"This study drives home the point that as a society, we're primarily focused on extrinsic things like appearance and weight versus the betterment of health," Sabiston said. "From a public health perspective, this means we should probably focus on people who are at a healthy weight or even underweight, and emphasize that healthy eating is not just about weight-change."


Story Source:

The above story is based on materials provided by McGill University. Note: Materials may be edited for content and length.


Cite This Page:

McGill University. "Physical Activity, Healthy Eating And BMI Not Linked In Older Teens." ScienceDaily. ScienceDaily, 2 May 2008. <www.sciencedaily.com/releases/2008/04/080430152034.htm>.
McGill University. (2008, May 2). Physical Activity, Healthy Eating And BMI Not Linked In Older Teens. ScienceDaily. Retrieved February 27, 2015 from www.sciencedaily.com/releases/2008/04/080430152034.htm
McGill University. "Physical Activity, Healthy Eating And BMI Not Linked In Older Teens." ScienceDaily. www.sciencedaily.com/releases/2008/04/080430152034.htm (accessed February 27, 2015).

Share This


More From ScienceDaily



More Health & Medicine News

Friday, February 27, 2015

Featured Research

from universities, journals, and other organizations


Featured Videos

from AP, Reuters, AFP, and other news services

Sleeping Too Much Or Too Little Might Increase Stroke Risk

Sleeping Too Much Or Too Little Might Increase Stroke Risk

Newsy (Feb. 26, 2015) People who sleep more than eight hours per night are 45 percent more likely to have a stroke, according to a University of Cambridge study. Video provided by Newsy
Powered by NewsLook.com
London Show Dissects History of Forensic Science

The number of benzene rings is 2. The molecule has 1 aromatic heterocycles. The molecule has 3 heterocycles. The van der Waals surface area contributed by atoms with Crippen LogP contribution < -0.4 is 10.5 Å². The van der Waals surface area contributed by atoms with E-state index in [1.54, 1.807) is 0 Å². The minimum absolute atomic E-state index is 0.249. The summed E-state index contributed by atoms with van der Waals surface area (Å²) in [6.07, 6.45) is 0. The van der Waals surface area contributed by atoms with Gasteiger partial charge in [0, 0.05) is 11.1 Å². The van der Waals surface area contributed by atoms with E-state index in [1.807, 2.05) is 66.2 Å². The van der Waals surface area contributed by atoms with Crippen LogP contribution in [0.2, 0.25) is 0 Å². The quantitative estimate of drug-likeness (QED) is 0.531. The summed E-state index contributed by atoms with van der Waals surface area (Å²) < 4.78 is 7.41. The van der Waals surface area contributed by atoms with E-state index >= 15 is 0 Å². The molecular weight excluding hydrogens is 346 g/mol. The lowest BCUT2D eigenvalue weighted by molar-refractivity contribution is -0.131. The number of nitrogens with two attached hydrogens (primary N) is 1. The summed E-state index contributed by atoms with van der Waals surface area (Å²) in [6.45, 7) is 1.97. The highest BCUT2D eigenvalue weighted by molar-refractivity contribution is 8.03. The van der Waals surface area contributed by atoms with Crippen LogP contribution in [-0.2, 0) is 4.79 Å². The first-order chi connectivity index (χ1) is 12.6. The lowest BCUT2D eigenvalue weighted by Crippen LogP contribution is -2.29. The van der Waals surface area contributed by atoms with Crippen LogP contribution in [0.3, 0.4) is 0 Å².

London Show Dissects History of Forensic Science

AFP (Feb. 25, 2015) Forensic science, which has fascinated generations with its unravelling of gruesome crime mysteries, is being put under the microscope in an exhibition of real criminal investigations in London. Duration: 00:53 Video provided by AFP
Powered by NewsLook.com
Michigan Couple Celebrates Identical Triplets

Michigan Couple Celebrates Identical Triplets

AP (Feb. 25, 2015) A suburban Detroit couple who have two older children are adjusting to life after becoming parents to identical triplets _ a multiple birth a doctor calls rare. (Feb. 25) Video provided by AP
Powered by NewsLook.com
Mayor Says District of Columbia to Go Ahead With Pot Legalization

Mayor Says District of Columbia to Go Ahead With Pot Legalization

Reuters - News Video Online (Feb. 25, 2015) Washington&apos;s mayor says the District of Columbia will move forward with marijuana legalization, despite pushback from Congress. Rough Cut (no reporter narration). Video provided by Reuters
Powered by NewsLook.com

Search ScienceDaily

Number of stories in archives: 140,361

Find with keyword(s):
Enter a keyword or phrase to search ScienceDaily for related topics and research stories.

Save/Print:
Share:

Breaking News:

Strange & Offbeat Stories


Health & Medicine

Mind & Brain

Living & Well

In Other News

... from NewsDaily.com

Science News

Health News

Environment News

Technology News



Save/Print:
Share:

Free Subscriptions


Get the latest science news with ScienceDaily's free email newsletters, updated daily and weekly. Or view hourly updated newsfeeds in your RSS reader:

Get Social & Mobile


Keep up to date with the latest news from ScienceDaily via social networks and mobile apps:

Have Feedback?


Tell us what you think of ScienceDaily -- we welcome both positive and negative comments. Have any problems using the site? Questions?
Mobile: iPhone Android Web
Follow: Facebook Twitter Google+
Subscribe: RSS Feeds Email Newsletters
Latest Headlines Health & Medicine Mind & Brain Space & Time Matter & Energy Computers & Math Plants & Animals Earth & Climate Fossils & Ruins